RDP 2020-07: How Many Jobs Did JobKeeper Keep? 5. Empirical Strategy

The first step in our empirical strategy is to estimate the effect of JobKeeper worker eligibility on employment. We estimate this parameter using a difference-in-differences approach. This quasi-experimental approach allows us to control for unobserved variables that bias estimates of causal effects. In this case, we focus on two groups of workers that are similar except that one group passed the worker-eligibility test and may have received JobKeeper (the treatment group) while the other group did not pass the worker-eligibility test and was ineligible for JobKeeper (the control group).[15] We argue that any differences in the employment rates of these two groups that emerged after the introduction of JobKeeper gives us an estimate of the causal effect of JobKeeper worker eligibility on employment. This differs from the effect of actually receiving JobKeeper on employment because not all worker-eligible individuals received JobKeeper (see Section 5.1 below).

The key assumption for a causal interpretation of our estimates is that the control group provides a realistic counterfactual of how much employment would have fallen in the absence of JobKeeper. This is the parallel trends assumption. We do a range of robustness checks on this assumption in our paper.

5.1 Worker Eligibility versus Actual Take-up

As discussed in Section 2.3, to receive JobKeeper a job had to satisfy two tests: (i) worker eligibility and (ii) firm eligibility. Failing either of these tests meant the job was ineligible for JobKeeper. It was possible for eligible firms to have both eligible and ineligible employees on their payroll.

In our data, we observe whether a person would have passed the worker-eligibility test in their main job. However, we do not observe whether they were also employed at an eligible firm because the LFS does not collect the necessary firm-level data. We also do not observe whether the person actually received JobKeeper. For this reason, as discussed above, we start by estimating the effect of JobKeeper worker eligibility on employment.

The effect of JobKeeper worker eligibility on employment will be an underestimate of the effect of JobKeeper on employment. This is because some fraction of those who were worker-eligible did not actually receive JobKeeper, either because they worked at an ineligible firm or because their employer did not enrol in the program.[16] However, it is possible to scale up our estimates by the program ‘take-up rate’ (which we define in this paper as the share of worker-eligible employees who actually received JobKeeper) to obtain an estimate of the effect of JobKeeper on employment, which is the parameter of most interest to policymakers. Due to data limitations, our calculation of the take-up rate is not based on exactly the same group of workers as we study in the difference-indifferences analysis (i.e. casual employees with 6–23 months of job tenure in February). We discuss this further in Section 6.2. But first, we outline our approach to estimating the effect of JobKeeper worker eligibility on employment.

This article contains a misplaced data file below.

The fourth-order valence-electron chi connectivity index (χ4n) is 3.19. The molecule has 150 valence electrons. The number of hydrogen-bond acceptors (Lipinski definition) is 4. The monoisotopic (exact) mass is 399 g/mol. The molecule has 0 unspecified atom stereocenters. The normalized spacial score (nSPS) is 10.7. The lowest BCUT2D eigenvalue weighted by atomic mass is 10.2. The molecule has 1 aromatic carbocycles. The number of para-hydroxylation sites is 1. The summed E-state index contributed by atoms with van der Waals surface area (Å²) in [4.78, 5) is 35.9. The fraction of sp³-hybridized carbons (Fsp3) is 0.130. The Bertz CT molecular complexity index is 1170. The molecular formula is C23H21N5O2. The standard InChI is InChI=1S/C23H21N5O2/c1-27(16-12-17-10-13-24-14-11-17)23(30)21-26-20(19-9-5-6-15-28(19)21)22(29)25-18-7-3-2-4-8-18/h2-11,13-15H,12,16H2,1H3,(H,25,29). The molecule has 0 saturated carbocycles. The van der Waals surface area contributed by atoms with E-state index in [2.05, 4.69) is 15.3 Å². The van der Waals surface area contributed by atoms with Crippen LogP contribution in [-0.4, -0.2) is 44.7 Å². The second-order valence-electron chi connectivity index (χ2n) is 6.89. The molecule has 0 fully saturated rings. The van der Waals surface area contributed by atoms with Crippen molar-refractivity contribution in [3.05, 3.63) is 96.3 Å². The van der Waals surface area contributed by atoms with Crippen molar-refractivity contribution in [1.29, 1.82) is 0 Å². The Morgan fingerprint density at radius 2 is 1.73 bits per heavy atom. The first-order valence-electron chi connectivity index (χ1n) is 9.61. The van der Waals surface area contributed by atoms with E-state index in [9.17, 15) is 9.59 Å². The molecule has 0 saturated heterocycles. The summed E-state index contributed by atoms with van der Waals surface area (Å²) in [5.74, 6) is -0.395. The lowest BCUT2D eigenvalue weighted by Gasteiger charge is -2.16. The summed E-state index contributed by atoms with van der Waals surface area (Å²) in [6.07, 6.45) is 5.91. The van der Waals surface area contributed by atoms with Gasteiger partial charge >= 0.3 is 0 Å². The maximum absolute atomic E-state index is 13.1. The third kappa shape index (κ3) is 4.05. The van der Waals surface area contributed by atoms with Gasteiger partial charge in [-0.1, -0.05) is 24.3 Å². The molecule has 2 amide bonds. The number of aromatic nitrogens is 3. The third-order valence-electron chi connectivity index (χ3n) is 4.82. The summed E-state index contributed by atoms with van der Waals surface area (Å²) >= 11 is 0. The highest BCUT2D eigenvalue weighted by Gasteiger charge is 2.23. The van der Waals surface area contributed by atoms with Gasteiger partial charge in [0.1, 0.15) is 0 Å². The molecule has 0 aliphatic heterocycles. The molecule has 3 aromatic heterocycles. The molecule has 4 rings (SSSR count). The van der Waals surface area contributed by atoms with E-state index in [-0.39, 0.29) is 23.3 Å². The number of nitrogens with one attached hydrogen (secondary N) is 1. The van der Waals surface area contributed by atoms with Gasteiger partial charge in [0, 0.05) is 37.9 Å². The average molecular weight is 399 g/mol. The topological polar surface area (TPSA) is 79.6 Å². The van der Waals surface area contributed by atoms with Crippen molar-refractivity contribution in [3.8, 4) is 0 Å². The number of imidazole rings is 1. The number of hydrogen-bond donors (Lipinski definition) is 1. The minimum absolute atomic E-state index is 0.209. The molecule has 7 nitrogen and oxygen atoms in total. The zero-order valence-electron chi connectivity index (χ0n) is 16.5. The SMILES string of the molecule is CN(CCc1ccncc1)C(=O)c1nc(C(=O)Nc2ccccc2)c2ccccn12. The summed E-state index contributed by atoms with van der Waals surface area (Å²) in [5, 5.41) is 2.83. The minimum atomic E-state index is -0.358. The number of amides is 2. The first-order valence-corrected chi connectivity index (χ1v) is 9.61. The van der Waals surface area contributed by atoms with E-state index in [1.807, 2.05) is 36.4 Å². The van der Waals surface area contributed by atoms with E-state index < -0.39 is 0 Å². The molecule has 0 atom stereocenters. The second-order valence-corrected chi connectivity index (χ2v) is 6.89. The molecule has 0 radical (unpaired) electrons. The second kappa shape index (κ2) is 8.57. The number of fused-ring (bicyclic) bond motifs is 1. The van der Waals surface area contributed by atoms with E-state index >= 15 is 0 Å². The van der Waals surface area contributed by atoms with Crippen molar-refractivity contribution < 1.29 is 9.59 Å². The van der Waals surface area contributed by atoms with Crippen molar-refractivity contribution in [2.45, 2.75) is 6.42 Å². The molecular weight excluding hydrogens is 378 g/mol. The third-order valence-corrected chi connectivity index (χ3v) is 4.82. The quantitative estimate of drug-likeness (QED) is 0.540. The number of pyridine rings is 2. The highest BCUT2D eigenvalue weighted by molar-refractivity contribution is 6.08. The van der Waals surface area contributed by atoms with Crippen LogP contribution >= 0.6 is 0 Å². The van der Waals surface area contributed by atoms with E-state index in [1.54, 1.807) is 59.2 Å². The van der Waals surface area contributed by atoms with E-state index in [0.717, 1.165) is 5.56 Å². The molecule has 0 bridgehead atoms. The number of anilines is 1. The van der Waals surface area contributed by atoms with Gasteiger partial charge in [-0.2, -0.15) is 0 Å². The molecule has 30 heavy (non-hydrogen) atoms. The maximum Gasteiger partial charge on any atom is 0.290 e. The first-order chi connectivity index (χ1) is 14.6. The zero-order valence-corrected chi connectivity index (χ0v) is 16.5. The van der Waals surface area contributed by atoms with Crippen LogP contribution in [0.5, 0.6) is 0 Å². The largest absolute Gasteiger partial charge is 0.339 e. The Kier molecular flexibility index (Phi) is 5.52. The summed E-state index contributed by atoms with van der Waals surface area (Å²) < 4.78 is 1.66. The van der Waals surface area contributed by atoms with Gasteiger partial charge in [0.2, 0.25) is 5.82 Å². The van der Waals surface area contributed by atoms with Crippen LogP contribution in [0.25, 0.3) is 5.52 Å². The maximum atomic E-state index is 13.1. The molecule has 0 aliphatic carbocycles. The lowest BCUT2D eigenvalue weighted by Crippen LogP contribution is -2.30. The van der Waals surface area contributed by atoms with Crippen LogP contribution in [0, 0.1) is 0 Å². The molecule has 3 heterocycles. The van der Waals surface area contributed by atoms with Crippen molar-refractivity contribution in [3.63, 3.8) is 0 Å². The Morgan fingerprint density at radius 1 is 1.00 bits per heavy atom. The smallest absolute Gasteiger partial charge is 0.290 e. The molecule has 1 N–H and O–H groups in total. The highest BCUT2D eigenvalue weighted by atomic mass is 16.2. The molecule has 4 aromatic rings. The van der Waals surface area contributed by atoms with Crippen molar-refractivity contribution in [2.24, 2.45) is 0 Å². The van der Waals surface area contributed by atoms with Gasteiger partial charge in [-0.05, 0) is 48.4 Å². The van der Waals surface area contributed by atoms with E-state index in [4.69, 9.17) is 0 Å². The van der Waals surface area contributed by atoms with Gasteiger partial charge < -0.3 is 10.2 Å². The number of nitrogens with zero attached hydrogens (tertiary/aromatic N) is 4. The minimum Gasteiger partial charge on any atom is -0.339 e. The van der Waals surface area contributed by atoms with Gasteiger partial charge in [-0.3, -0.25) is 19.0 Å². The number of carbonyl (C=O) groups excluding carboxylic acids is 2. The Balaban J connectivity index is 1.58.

5.2 The Effect of JobKeeper Worker Eligibility on Employment

Our analysis focuses on a sample of employees who were employed on a casual basis immediately prior to the JobKeeper program. We focus on casual employees, rather than the broader population of employed people, because within the pool of casual workers it is possible to identify some workers who were potentially eligible for JobKeeper and other, otherwise similar, workers who were not.

Specifically, we compare casual employees who had 12–23 months of tenure in February 2020 and so were potentially eligible for JobKeeper (the treatment group) to casual employees who had 6–10 months of tenure in February and were therefore not eligible for JobKeeper (the control group). These groups should be similar on average, because they are all employed on a casual basis and fall within a fairly narrow range of tenure. Some descriptive statistics provide support to this; the two groups are similar in a range of observable ways, such as their age, industry and occupational skill level (Table 1).[17]

Table 1: Descriptive Statistics for Casual Sample
Sample means
  Control group (February tenure: 6–10 months) Treatment group (February tenure: 12–23 months) Difference p-value of difference
Industry (%)
Agriculture, forestry & fishing 2.2 2.7 −0.5 0.7071
Mining 1.8 1.3 0.5 0.6102
Manufacturing 5.1 3.4 1.7 0.2947
Electricity, gas, water & waste 0.7 0.8 −0.1 0.9245
Construction 4.4 5.8 −1.5 0.4105
Wholesale trade 1.1 1.6 −0.5 0.5928
Retail trade 18.2 20.2 −1.9 0.5430
Accomm & food services 24.5 23.1 1.4 0.6840
Transport, postal & ware 7.7 6.9 0.8 0.7092
Info media & telecom 1.5 0.5 0.9 0.2212
Finance & insurance 0.4 0.3 0.1 0.8208